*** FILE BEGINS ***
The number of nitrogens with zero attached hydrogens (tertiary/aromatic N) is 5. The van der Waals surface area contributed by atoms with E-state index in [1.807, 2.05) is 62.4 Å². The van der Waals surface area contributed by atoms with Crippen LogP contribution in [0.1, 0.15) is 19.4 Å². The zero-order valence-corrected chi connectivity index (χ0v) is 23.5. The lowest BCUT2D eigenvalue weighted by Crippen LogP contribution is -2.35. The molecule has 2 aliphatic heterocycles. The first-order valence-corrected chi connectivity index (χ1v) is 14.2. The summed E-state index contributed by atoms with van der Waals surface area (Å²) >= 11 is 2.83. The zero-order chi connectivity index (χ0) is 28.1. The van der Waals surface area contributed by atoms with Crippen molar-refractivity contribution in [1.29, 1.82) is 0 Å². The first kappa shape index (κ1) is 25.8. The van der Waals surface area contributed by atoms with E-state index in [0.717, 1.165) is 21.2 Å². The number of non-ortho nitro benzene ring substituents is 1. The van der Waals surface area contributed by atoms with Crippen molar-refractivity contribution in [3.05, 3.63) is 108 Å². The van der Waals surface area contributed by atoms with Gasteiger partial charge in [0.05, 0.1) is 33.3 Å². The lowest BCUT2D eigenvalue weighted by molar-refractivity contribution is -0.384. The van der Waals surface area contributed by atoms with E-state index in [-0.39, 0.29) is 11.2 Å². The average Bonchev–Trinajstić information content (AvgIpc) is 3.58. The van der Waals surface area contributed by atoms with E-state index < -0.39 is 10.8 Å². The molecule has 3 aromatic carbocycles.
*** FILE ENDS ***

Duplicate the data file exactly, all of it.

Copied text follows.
The number of nitrogens with zero attached hydrogens (tertiary/aromatic N) is 5. The van der Waals surface area contributed by atoms with E-state index in [1.807, 2.05) is 62.4 Å². The van der Waals surface area contributed by atoms with Crippen LogP contribution in [0.1, 0.15) is 19.4 Å². The zero-order valence-corrected chi connectivity index (χ0v) is 23.5. The lowest BCUT2D eigenvalue weighted by Crippen LogP contribution is -2.35. The molecule has 2 aliphatic heterocycles. The first-order valence-corrected chi connectivity index (χ1v) is 14.2. The summed E-state index contributed by atoms with van der Waals surface area (Å²) >= 11 is 2.83. The zero-order chi connectivity index (χ0) is 28.1. The van der Waals surface area contributed by atoms with Crippen molar-refractivity contribution in [1.29, 1.82) is 0 Å². The first kappa shape index (κ1) is 25.8. The van der Waals surface area contributed by atoms with E-state index in [0.717, 1.165) is 21.2 Å². The number of non-ortho nitro benzene ring substituents is 1. The van der Waals surface area contributed by atoms with Crippen molar-refractivity contribution in [3.05, 3.63) is 108 Å². The van der Waals surface area contributed by atoms with Gasteiger partial charge in [0.05, 0.1) is 33.3 Å². The lowest BCUT2D eigenvalue weighted by molar-refractivity contribution is -0.384. The van der Waals surface area contributed by atoms with E-state index in [-0.39, 0.29) is 11.2 Å². The average Bonchev–Trinajstić information content (AvgIpc) is 3.58. The van der Waals surface area contributed by atoms with E-state index < -0.39 is 10.8 Å². The molecule has 3 aromatic carbocycles.